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Denvention Day Two: Sci Fi in the Basement

"What? No talking cats?"
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The annual Denvention has landed in Denver, and Jason Sheehan is there. Click here to read his first report from the science fiction convention.

Many years ago -- long before I had this gig, long before I even really had a career to call my own -- I gave some thought to becoming a science fiction writer.

I loved science fiction: reading it, writing it, watching it on the big screen, in that order. Star Wars was not the first movie I can remember seeing as a kid, but it was close. Roger Zelazny’s Amber novels (first five only, the second five sucked the way the second batch of Star Wars movies did, the two Matrix sequels did) were the first books I ever took seriously: a two-volume, hardbound set given to me by my father when I was ten or so, kept in their original Boris Vallejo covers, and one of the only artifacts of my youth that I still have today -- never worth enough to pawn, too dear to me to destroy or lose even when I was at my most fucked up. As for the writing, that’s something I would do when I was pissed off -- my first attempts at short stories based off the gorgeous box art on those old Atari 2600 games that I would never have (my family not poor, exactly, but not well off enough that spending actual folding money on a bunch of pixels and a magic box made a lot of sense) or used to stretch my imagination when my Han Solo, Luke Skywalker and single stormtrooper action figures weren’t enough to enact the massive space opera dramas in my head.

Seriously, what the fuck is a kid supposed to do with one stormtrooper?

As I got older, my writing waxed and waned. There were years I did it a lot and years when I did other things. Mostly drugs. I used writing as a tool for cutting down on my drinking when I was in my twenties -- going to the diner instead of the bar when I got off work, always bringing a notebook with me just so I wouldn’t look so lonely and forlorn sitting there all by myself at four in the morning when the bread deliveries started coming in -- and books as company during the weird years when I found myself without friends.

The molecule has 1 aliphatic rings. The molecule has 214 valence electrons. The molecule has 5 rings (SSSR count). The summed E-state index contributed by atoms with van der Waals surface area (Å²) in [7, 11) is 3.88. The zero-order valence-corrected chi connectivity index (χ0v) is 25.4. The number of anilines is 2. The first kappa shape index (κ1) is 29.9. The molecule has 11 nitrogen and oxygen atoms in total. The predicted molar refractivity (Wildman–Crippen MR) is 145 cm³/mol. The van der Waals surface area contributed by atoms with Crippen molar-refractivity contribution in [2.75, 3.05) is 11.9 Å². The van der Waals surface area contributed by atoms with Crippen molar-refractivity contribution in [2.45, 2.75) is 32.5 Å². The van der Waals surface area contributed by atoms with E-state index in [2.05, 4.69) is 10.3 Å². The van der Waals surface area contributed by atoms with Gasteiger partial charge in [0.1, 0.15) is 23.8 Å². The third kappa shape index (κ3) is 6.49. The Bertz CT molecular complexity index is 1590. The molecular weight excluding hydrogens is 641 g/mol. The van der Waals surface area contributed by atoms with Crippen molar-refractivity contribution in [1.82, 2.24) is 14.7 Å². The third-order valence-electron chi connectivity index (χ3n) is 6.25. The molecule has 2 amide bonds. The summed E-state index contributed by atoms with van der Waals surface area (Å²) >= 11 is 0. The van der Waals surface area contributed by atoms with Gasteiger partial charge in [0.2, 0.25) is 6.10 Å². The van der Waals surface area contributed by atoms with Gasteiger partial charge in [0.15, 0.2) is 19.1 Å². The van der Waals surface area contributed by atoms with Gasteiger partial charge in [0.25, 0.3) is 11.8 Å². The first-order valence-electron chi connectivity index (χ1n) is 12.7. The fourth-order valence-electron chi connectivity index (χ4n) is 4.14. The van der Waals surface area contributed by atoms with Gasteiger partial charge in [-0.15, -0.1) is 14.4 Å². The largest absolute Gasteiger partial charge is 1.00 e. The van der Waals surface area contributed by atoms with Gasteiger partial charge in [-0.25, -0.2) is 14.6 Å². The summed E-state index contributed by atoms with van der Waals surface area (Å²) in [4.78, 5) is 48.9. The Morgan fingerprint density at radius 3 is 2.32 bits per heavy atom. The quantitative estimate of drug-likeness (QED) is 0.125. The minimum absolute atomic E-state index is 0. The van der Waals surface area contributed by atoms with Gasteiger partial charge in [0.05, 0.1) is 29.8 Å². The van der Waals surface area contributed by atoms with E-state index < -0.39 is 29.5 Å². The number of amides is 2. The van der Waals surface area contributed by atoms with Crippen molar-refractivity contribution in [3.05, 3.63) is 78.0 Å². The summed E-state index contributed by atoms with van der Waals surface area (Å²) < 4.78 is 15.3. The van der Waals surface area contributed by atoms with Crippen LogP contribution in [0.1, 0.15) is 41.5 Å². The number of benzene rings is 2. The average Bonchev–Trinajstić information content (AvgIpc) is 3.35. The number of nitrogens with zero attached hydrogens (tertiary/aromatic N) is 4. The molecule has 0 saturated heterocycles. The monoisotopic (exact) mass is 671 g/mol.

I can remember one fairly lucid and dedicated stretch where I actually got it together enough to finish a few stories and send them off to magazines. This was while I was living in Buffalo, and of course I wasn’t able to sell any of my stories (they were all awful, without exception -- those that weren’t thinly disguised rip-offs of writers I loved were either gallingly didactic or unreadably Joyce-ian, and all of them, for reasons I can’t even explain today, either involved hyper-intelligent toasters or talking cats), but I considered having simply finished a couple to be an achievement in itself. Getting paid? That would just be gravy.

Of course, gravy is good. I like gravy. Everyone likes gravy. And after a couple of rejections, it occurred to me that maybe it would help if I learned a little something about my intended audience before making another go at writing for them. I mean, I knew what I liked (toasters and talking cats, apparently), but what everyone else liked -- that was what was important here.

Which was how I ended up one night sitting in a stranger’s kitchen, surrounded by people gathered to celebrate the airing of the fifth or tenth of fiftieth iteration of the Dr. Who series on American television, smoking cigarettes and drinking beers with an actual working science fiction writer from Buffalo. A lot of the people who’d congregated at the house were in costumes and those who weren’t in costumes were in wheelchairs. Like a high school drama club, they were scarily prone to suddenly breaking out into song and seemed to speak an entirely different language than I did -- one filled with esoteric references to things other than pop culture and porn. They knew things about swords and spaceships and computers and faster-than-light travel. They were, in a word, creepy, but this writer (whose name I’ve long since forgotten, sadly, as I’d like to thank him someday for the advice he gave me), sitting there like some kind of skinny, beer-drunk Buddah, told me to look around. To really look.

"You want to write science fiction?" he asked me. "Then remember this crowd, because these are your people. This is who you’re writing for."

Science fiction writing is all about fantasy fulfillment, he explained. Just like writing romance novels or ad copy for high-end European sportscars. It’s about removing people, for a few hours, from whatever they hate about their lives; to give them an escape from a world that, for the most part, has been neither kind nor gentle to them. Big tits, ray guns, flaming spaceships, sudden violence, gooey aliens. "No one has ever gone broke giving the people what they want," he said.